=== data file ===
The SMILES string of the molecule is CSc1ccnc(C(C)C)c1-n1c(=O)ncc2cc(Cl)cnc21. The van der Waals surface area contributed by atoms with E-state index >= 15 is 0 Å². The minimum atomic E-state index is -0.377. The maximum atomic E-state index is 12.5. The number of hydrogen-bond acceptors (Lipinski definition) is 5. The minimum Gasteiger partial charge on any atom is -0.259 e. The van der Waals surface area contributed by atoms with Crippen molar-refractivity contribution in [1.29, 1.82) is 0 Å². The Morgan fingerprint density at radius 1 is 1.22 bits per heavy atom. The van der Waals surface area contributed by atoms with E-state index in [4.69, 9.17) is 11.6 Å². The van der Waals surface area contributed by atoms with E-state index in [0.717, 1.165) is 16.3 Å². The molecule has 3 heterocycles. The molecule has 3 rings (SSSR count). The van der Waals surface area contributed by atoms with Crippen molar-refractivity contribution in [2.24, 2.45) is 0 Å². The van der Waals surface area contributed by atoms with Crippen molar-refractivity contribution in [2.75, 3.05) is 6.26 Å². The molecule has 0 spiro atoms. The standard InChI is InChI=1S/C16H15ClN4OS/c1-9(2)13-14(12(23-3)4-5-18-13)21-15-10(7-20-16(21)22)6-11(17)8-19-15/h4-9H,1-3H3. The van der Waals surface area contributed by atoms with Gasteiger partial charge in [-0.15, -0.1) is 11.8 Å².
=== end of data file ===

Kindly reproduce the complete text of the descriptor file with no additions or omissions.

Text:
The SMILES string of the molecule is CSc1ccnc(C(C)C)c1-n1c(=O)ncc2cc(Cl)cnc21. The van der Waals surface area contributed by atoms with E-state index >= 15 is 0 Å². The minimum atomic E-state index is -0.377. The maximum atomic E-state index is 12.5. The number of hydrogen-bond acceptors (Lipinski definition) is 5. The minimum Gasteiger partial charge on any atom is -0.259 e. The van der Waals surface area contributed by atoms with Crippen molar-refractivity contribution in [1.29, 1.82) is 0 Å². The Morgan fingerprint density at radius 1 is 1.22 bits per heavy atom. The van der Waals surface area contributed by atoms with E-state index in [4.69, 9.17) is 11.6 Å². The van der Waals surface area contributed by atoms with E-state index in [0.717, 1.165) is 16.3 Å². The molecule has 3 heterocycles. The molecule has 3 rings (SSSR count). The van der Waals surface area contributed by atoms with Crippen molar-refractivity contribution in [2.24, 2.45) is 0 Å². The van der Waals surface area contributed by atoms with Crippen molar-refractivity contribution in [2.75, 3.05) is 6.26 Å². The molecule has 0 spiro atoms. The standard InChI is InChI=1S/C16H15ClN4OS/c1-9(2)13-14(12(23-3)4-5-18-13)21-15-10(7-20-16(21)22)6-11(17)8-19-15/h4-9H,1-3H3. The van der Waals surface area contributed by atoms with Gasteiger partial charge in [-0.15, -0.1) is 11.8 Å².